Administration can still subvert this by forcing faculty to pass all remedial students, turning the above into a procedure that is only one or two semesters slower than what we have now. As said before, the issues are interrelated, which is why so many things need to be changed and removed simultaneously.


Administrator 1, at a meeting: “We will be at full capacity the very first day we move into the new facility. We won’t have a single office to spare.”

Administrator 2, at a different meeting: “Our plan is, once we move into the new facility, to expand our student base as quickly possible, hopefully doubling it in a few years.”

--Yes, these administrators talk to each other, and are both discussing the same facility. All those graduate courses in vision and leadership, but administrators still can’t see when they’re leading an institution to a brick wall.


      Radical plans like “get rid of cheaters” and “stop taking advantage of people” might well cost me my job simply by reducing the number of souls in the system, and I can accept that. I have no faith in administrators, who can’t see the big picture of what their erratic behavior and questionable schemes are doing to higher education. I’ll lose my job when higher education collapses do their lack of vision anyway, and I’d rather lose it by doing the right thing as opposed to cravenly standing by like so many others and letting these mercenaries plunder the system.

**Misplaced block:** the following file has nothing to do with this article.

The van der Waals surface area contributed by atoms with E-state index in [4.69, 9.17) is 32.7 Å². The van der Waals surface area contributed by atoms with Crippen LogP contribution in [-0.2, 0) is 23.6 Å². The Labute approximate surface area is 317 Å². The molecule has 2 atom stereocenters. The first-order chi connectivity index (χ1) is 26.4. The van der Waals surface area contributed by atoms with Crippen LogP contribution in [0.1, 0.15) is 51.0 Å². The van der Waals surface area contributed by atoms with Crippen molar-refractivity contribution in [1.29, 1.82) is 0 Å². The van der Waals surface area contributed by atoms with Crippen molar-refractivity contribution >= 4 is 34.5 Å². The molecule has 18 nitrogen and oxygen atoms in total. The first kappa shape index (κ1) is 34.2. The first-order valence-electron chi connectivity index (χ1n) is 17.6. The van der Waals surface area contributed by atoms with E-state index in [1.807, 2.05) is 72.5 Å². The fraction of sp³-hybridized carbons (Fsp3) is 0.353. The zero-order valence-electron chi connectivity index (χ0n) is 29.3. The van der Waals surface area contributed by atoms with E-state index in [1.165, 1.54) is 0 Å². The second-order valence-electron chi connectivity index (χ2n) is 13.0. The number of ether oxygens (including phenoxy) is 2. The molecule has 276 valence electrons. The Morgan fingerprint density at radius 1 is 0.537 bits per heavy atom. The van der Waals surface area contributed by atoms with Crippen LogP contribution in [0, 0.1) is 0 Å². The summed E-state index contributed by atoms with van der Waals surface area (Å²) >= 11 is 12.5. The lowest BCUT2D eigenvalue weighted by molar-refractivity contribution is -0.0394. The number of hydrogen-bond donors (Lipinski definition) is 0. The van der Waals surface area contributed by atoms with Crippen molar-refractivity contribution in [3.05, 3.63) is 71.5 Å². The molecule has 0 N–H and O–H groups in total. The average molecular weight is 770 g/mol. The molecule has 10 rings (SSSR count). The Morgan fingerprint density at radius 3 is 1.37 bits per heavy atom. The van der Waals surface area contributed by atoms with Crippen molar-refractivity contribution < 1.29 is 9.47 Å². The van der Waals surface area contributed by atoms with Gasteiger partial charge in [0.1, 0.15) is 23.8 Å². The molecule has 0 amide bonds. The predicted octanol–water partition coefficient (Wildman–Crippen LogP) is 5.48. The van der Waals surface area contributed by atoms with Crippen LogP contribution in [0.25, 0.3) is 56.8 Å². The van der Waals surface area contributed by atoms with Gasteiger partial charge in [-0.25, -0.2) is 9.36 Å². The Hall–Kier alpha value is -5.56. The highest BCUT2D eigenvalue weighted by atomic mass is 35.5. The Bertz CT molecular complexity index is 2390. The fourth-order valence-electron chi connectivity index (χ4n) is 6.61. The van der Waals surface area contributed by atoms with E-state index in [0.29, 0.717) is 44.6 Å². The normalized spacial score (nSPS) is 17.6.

But enough of how to end the remediation scam, it’s time to move on to another topic: Education as a degree field, used as  “joker” to cover any other college topic. That needs to stop.


“Once I have my Education degree, I’ll be qualified to teach anything, even what you teach!”

--Student comment I’ve heard the like many a time, and administrators, with their own Education degrees, seem to feel the same way. Unfortunately, it’s true, but “qualified” and “competent” don’t mean the same thing. Of course, I spent a month, and failed, trying to convince administrators and educationists that “consensus” and “average” don’t mean the same thing, either.